“Dorothy!” he cried, as she sped past him. “Think what you are saying!”
“Good-by! Go! I hate you!” she cried, and was gone. For a moment he stood as if turned to stone. Then there came a rush of glad life to his heart and he could have shouted in his jubilance.
“God, she loves me! I was not too late! She shall be mine!” He dashed into the house, but the closing of a door upstairs told him she was beyond his reach. The hall was empty; Mrs. Garrison was nowhere to be seen. Filled with the new fire, the new courage, he clutched his hat from the chair on which he had thrown it and rushed forth into the night.
At the top of the steps he met Prince Ugo. The two men stopped stockstill, within a yard of each other, and neither spoke for the longest of minutes.
“You call rather late, prince,” said Phil, a double meaning in his words.
“Dog!” hissed the prince.
“Permit me to inform you that Miss Garrison has retired. It will save you the trouble of ringing. Good-night.”
He bowed, laughed sarcastically, and was off down the steps. Ravorelli’s hand stole to an inside pocket and a moment later the light from the window flashed on a shining thing in his fingers. He did not shoot, but Quentin never knew how near he was to death at the hand of the silent statue that stood there and watched him until he was lost in the shadows. Then the prince put his hand suddenly to his eyes, moaned as if in pain, and slowly descended the steps.
A FEW MEN AND A WOMAN
A stealthy figure joined his highness at the foot of the steps, coming from the darkness below the veranda. It was Courant. What he said to the prince when they were safely away from the house caused the Italian’s face to pale and his hands to twitch with rage. The French detective had heard and understood the conversation of the man and woman on the porch, and he had formed conclusions that drove all doubt from the mind of the noble lover.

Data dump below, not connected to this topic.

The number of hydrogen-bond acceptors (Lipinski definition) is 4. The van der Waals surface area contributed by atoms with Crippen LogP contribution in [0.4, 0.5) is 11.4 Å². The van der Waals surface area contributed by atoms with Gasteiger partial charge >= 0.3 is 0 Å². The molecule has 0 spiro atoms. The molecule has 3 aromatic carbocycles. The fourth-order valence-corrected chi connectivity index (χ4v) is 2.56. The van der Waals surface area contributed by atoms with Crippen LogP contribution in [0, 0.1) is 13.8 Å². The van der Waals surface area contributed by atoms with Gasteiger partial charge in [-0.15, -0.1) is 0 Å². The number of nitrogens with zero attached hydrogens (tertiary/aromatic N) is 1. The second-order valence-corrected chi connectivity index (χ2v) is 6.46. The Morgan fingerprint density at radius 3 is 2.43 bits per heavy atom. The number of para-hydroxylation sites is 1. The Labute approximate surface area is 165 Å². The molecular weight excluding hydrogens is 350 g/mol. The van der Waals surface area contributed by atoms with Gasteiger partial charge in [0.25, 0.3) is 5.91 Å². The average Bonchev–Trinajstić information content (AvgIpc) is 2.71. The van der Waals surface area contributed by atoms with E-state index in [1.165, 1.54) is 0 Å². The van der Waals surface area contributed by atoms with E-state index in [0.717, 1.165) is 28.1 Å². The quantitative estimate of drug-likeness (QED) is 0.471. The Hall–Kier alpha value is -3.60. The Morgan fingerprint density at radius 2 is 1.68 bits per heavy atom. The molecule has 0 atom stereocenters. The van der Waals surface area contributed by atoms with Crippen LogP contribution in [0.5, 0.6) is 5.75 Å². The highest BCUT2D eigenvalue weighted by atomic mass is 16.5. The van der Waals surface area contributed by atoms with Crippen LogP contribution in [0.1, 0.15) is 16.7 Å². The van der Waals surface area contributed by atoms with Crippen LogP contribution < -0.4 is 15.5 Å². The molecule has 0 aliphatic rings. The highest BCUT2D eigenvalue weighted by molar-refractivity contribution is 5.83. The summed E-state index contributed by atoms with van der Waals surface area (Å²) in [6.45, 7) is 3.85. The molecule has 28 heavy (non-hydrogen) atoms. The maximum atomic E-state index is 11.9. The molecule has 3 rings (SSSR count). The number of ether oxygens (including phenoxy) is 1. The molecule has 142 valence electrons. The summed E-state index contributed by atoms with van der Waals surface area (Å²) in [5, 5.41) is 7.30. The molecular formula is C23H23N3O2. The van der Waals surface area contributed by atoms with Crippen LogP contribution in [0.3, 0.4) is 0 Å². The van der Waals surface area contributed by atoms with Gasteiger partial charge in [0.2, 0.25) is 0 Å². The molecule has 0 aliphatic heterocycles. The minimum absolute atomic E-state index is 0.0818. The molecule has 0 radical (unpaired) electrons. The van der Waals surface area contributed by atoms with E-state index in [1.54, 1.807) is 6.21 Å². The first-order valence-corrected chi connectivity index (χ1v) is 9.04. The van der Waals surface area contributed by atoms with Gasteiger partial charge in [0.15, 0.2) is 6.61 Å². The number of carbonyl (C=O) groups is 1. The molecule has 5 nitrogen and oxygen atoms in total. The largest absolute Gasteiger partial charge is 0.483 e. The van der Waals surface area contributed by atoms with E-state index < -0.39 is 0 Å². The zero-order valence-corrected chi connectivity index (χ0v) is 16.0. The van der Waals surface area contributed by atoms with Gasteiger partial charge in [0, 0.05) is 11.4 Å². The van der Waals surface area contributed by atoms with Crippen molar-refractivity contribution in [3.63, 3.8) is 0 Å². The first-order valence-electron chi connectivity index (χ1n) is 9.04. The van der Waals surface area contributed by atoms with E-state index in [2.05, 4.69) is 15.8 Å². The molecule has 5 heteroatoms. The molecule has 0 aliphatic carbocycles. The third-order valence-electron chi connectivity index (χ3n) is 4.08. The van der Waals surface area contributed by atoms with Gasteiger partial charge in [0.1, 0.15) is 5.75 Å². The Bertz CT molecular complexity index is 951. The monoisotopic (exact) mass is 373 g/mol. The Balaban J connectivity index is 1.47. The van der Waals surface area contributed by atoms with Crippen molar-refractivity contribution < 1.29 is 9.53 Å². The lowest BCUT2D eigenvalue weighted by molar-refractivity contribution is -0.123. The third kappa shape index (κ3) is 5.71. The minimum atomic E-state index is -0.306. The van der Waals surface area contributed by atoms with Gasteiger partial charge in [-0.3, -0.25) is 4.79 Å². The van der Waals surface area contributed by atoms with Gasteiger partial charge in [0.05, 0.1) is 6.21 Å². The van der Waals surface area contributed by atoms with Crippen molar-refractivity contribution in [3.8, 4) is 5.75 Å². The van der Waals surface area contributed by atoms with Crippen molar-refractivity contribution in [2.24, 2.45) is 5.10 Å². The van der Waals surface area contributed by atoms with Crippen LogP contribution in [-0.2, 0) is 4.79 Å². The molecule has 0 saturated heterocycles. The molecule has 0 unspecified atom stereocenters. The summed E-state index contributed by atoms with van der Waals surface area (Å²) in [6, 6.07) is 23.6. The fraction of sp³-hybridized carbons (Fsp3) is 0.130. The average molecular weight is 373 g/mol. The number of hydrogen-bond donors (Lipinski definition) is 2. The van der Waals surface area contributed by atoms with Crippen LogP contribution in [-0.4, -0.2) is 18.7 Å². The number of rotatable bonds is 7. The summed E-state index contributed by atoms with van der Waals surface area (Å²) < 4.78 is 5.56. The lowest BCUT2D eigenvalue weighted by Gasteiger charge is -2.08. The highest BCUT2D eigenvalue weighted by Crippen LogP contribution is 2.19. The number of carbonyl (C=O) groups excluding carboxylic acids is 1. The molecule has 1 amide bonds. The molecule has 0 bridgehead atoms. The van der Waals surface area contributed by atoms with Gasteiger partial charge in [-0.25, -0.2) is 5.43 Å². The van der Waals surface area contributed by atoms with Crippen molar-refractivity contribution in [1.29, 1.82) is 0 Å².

Quentin looked up and down the street for his cab. It was not in sight, but he remembered telling the man to drive to the corner below. The rainstorm that had been threatening dry and dusty Brussels all day was beginning to show itself in marked form. There were distant rumbles of thunder and faint flashes of lightning, and now and then the wind, its velocity increasing every minute, dashed a splattering raindrop in one s face. The storm for which the city had been crying was hurling itself along from the sea, and its full fury was almost ready to break. The few pedestrians were scurrying homeward, the tram cars were loaded and many cabs whirled by in the effort to land their fares at home before the rain fell in torrents. Phil drank in the cool, refreshing breeze and cared not if it rained until the streets were flooded. At the corner stood a cab, the driver softly swearing to himself. He swung down and savagely jerked open the door.